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Ethereum Classic [ETC] 51% attack: Hackers return $100,000 in tokens

Namrata Shukla

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Ethereum Classic [ETC] 51% attack: Hackers return $100,000 in tokens
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The recent 51% attack against Ethereum Classic [ETC] blockchain last week shook the cryptocurrency community and the hacker or the organization behind the act has now returned 100k USD worth in tokens.

The hacker has not provided any information about the reason behind this change of heart and returning the money in ETC to the firm’s account, reported Exchange Gate.io, an official blog of the cryptocurrency on January 10.

Even after repeated attempts to get in touch with the hacker or the organization behind this wrongful attempt, Gate.io was unable to contact them. The Exchange remained unsuccessful in providing any explanation for receiving the money and to understand the motivation of the hacker behind it.

However, as there is no proper reasoning behind the debited amount, and many speculate that it may have been a campaign to raise awareness about the risks associated with the use of cryptocurrencies, including trading and the security of a blockchain through Proof of Work. The article on the blog read:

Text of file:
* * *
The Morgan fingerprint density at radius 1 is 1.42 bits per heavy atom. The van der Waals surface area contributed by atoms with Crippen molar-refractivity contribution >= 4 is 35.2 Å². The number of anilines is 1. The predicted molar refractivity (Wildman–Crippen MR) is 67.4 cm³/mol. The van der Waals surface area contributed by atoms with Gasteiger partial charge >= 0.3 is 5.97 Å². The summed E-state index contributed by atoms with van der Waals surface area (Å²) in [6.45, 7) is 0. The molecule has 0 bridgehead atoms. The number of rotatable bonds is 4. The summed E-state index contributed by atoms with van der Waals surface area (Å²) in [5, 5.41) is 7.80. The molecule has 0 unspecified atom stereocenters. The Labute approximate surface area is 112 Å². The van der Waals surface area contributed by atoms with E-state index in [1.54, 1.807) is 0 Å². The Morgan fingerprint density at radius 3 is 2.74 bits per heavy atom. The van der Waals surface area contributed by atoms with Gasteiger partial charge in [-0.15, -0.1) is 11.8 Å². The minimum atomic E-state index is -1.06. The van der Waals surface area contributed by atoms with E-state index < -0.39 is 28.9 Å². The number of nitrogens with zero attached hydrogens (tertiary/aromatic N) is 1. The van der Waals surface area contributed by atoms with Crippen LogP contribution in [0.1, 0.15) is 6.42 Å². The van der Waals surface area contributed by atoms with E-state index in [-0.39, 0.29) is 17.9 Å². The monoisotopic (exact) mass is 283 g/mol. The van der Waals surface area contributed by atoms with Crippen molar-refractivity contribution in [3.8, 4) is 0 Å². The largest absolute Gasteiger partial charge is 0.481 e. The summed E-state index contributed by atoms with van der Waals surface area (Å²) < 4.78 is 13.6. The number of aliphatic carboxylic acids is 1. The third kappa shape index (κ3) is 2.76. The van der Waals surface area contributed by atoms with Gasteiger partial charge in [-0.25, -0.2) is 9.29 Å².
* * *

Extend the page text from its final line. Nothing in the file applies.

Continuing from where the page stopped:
“On Jan.10, we found that the recent ETC 51% attacker returned 100k USD value of ETC back to Gate.io.
We were trying to contact the attacker, but we haven’t got any reply until now.
We still don’t know the reason. If the attacker didn’t run it for profit, he might be a white hacker who wanted to remind people the risks in blockchain consensus and hashing power security”.

The Exchange’s team explained to the readers that this attack might take place again as it is not very expensive to rent the required hash power to gain control over 51% of the blockchain. In order to not let this happen in the future, Gate.io raised the number of confirmations needed to admit a transaction to 4,000 with some other protective measures. They stated:

“Based on our analysis, the hashing power of ETC network is still not strong enough, and it’s still possible to rent enough hashing power to launch another 51% attack. Gate.io has raised the ETC confirmation number to 4000 and launched a strict 51% detect for enhanced protection. We also suggest other ETC exchanges to take actions to protect the trader from blockchain rollback/reorg.”